"But you do always wish you could go back and have those traditional Christmas mornings, with Mom and Dad sitting there, and you’re all opening presents under the tree. Obviously the world is not perfect. You’ve got to adjust and work within your environment."

In that case, even the new T.J. Downing Christmas tradition has been gang-tackled by Ohio State football bowl trips of late.

For example, Downing was scheduled to take a late flight out of Columbus late yesterday for Phoenix, where the Buckeyes will convene Monday to begin practice for the Jan. 2 Fiesta Bowl against Notre Dame. Why leave Christmas Eve? OSU players receive the equivalent of a nonrestricted one-way coach airline ticket for the flight out, then they can make their own arrangements, and they get to keep the money they save.

Last year at this time, on the other hand, the Buckeyes were already in San Antonio preparing for the Alamo Bowl. It was the first time Downing missed a Christmas with his family.

"That was really hard," Sue Downing said. "My daughter and I sat around the breakfast table and cried that morning because we missed him so much. He is such a sweet young man. But we all got to see him a couple of days later in San Antonio."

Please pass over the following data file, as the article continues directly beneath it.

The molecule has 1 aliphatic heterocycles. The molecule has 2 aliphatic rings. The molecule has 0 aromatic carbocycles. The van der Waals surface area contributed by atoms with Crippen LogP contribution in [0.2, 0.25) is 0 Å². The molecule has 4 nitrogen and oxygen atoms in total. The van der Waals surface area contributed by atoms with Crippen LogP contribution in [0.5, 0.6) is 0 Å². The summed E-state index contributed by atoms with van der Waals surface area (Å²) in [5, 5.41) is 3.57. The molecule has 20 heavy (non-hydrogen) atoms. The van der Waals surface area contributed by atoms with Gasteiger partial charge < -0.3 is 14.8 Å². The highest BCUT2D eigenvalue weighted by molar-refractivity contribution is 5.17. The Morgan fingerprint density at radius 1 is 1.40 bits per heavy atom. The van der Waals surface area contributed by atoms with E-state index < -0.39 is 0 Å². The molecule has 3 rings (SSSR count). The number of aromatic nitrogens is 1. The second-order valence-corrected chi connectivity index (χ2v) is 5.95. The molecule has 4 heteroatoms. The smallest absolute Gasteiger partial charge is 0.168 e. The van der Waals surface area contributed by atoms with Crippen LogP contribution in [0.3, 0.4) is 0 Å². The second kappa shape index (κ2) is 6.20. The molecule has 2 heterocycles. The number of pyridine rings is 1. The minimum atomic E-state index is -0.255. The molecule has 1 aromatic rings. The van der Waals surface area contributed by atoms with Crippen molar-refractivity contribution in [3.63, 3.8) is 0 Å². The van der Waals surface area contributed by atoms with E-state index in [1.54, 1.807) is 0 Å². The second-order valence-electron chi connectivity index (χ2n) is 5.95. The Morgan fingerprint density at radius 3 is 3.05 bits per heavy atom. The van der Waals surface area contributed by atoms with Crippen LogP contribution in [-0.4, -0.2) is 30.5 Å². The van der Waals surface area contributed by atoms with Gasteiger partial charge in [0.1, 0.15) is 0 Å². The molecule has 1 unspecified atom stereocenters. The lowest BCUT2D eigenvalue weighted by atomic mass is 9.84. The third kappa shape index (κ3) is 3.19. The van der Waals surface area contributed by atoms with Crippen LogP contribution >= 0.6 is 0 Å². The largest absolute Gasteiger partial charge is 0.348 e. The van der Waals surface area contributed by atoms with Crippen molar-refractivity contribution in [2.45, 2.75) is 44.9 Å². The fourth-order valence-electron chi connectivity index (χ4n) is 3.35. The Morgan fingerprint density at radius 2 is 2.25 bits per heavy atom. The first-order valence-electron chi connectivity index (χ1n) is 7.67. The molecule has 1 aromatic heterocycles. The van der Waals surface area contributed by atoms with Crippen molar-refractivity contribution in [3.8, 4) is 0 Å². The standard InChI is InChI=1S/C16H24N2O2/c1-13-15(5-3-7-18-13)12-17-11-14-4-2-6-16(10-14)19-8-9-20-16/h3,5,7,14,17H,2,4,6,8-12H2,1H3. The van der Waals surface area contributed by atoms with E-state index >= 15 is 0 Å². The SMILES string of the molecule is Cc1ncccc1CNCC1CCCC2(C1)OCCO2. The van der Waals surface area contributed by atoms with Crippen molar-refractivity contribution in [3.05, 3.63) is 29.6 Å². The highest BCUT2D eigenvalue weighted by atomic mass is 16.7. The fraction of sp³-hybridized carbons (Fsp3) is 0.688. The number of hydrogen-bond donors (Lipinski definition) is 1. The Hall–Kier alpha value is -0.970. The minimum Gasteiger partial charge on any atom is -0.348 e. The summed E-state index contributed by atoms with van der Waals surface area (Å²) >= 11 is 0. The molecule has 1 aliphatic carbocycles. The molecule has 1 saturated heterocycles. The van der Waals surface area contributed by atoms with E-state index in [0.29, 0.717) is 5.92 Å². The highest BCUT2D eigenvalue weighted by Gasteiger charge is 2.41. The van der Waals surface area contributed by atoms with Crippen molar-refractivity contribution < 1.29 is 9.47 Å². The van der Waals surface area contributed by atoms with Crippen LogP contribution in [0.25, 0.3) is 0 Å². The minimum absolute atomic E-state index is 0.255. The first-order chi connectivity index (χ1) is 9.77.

On Friday, T.J., his mother and sister did their customary gift swapping. Later in the evening, T.J. and Kristen moved on to the home of their father, who has remarried and now has a baby daughter.

"The toughest thing anymore is just dealing with the lack of time, with all the friends you need to see, being with your family, and also having the Fiesta Bowl on your mind," T.J. said. (Offensive coodinator Jim) Bollman wished us a merry Christmas. Oh, and he also sent along a DVD with some of Notre Dame’s blitz packages on it for us to watch when we got the chance during our break."

Downing laughed, but he admitted that football has changed his Christmas traditions.

"Even at this time of the year I have one focus on my mind, and that’s to better myself as a football player and go play a great game against Notre Dame," He said. "It’s great to enjoy the holidays, but you’ve got to handle business first."

Besides, Christmas has never been quite the same since those halcyon days of socks and underwear and shiny silver balls.

"I’ve been careful to save those silver balls," Downing said. "I’m sure I will be hanging those up around my house when I get to be 50 or 60, just for the memories they’ll bring."

[email protected]
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When T.J. Downing’s football career is over, he could have a life as a comic. Downing has been the butt of plenty of Coach Jim Tressel’s barbs in practice because of a comment he made in the Columbus Dispatch. Downing told the paper what he liked to do on a day off, which was go to the pool and check out the babes. “Yeah,” Downing said, “it also got me in trouble with some of my Columbus girlfriends.”